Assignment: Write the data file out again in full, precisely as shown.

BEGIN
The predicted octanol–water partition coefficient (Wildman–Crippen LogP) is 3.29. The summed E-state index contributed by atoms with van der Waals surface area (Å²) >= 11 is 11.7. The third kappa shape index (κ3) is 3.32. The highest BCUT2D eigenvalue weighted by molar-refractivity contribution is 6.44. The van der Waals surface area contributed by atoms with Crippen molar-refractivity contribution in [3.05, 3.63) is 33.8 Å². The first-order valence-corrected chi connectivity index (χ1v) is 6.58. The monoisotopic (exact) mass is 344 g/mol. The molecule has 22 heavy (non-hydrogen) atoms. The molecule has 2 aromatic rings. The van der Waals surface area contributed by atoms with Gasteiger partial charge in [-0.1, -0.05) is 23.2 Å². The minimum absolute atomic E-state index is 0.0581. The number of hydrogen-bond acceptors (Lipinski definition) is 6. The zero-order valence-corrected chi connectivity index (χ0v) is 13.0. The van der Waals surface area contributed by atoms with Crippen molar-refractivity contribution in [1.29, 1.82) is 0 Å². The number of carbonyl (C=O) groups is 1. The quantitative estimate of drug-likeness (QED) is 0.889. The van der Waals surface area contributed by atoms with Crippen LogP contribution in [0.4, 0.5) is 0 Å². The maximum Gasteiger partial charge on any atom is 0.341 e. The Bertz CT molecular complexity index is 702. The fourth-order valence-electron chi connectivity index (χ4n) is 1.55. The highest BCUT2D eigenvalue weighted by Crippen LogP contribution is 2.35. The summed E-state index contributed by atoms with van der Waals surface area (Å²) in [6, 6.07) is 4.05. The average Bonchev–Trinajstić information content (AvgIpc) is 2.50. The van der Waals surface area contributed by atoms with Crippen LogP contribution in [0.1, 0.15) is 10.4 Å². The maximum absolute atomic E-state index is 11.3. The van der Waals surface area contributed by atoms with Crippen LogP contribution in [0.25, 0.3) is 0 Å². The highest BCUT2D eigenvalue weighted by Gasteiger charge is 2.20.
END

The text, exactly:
The predicted octanol–water partition coefficient (Wildman–Crippen LogP) is 3.29. The summed E-state index contributed by atoms with van der Waals surface area (Å²) >= 11 is 11.7. The third kappa shape index (κ3) is 3.32. The highest BCUT2D eigenvalue weighted by molar-refractivity contribution is 6.44. The van der Waals surface area contributed by atoms with Crippen molar-refractivity contribution in [3.05, 3.63) is 33.8 Å². The first-order valence-corrected chi connectivity index (χ1v) is 6.58. The monoisotopic (exact) mass is 344 g/mol. The molecule has 22 heavy (non-hydrogen) atoms. The molecule has 2 aromatic rings. The van der Waals surface area contributed by atoms with Gasteiger partial charge in [-0.1, -0.05) is 23.2 Å². The minimum absolute atomic E-state index is 0.0581. The number of hydrogen-bond acceptors (Lipinski definition) is 6. The zero-order valence-corrected chi connectivity index (χ0v) is 13.0. The van der Waals surface area contributed by atoms with Crippen molar-refractivity contribution in [1.29, 1.82) is 0 Å². The number of carbonyl (C=O) groups is 1. The quantitative estimate of drug-likeness (QED) is 0.889. The van der Waals surface area contributed by atoms with Crippen LogP contribution in [0.4, 0.5) is 0 Å². The maximum Gasteiger partial charge on any atom is 0.341 e. The Bertz CT molecular complexity index is 702. The fourth-order valence-electron chi connectivity index (χ4n) is 1.55. The highest BCUT2D eigenvalue weighted by Crippen LogP contribution is 2.35. The summed E-state index contributed by atoms with van der Waals surface area (Å²) in [6, 6.07) is 4.05. The average Bonchev–Trinajstić information content (AvgIpc) is 2.50. The van der Waals surface area contributed by atoms with Crippen LogP contribution in [0.1, 0.15) is 10.4 Å². The maximum absolute atomic E-state index is 11.3. The van der Waals surface area contributed by atoms with Crippen LogP contribution in [0.25, 0.3) is 0 Å². The highest BCUT2D eigenvalue weighted by Gasteiger charge is 2.20.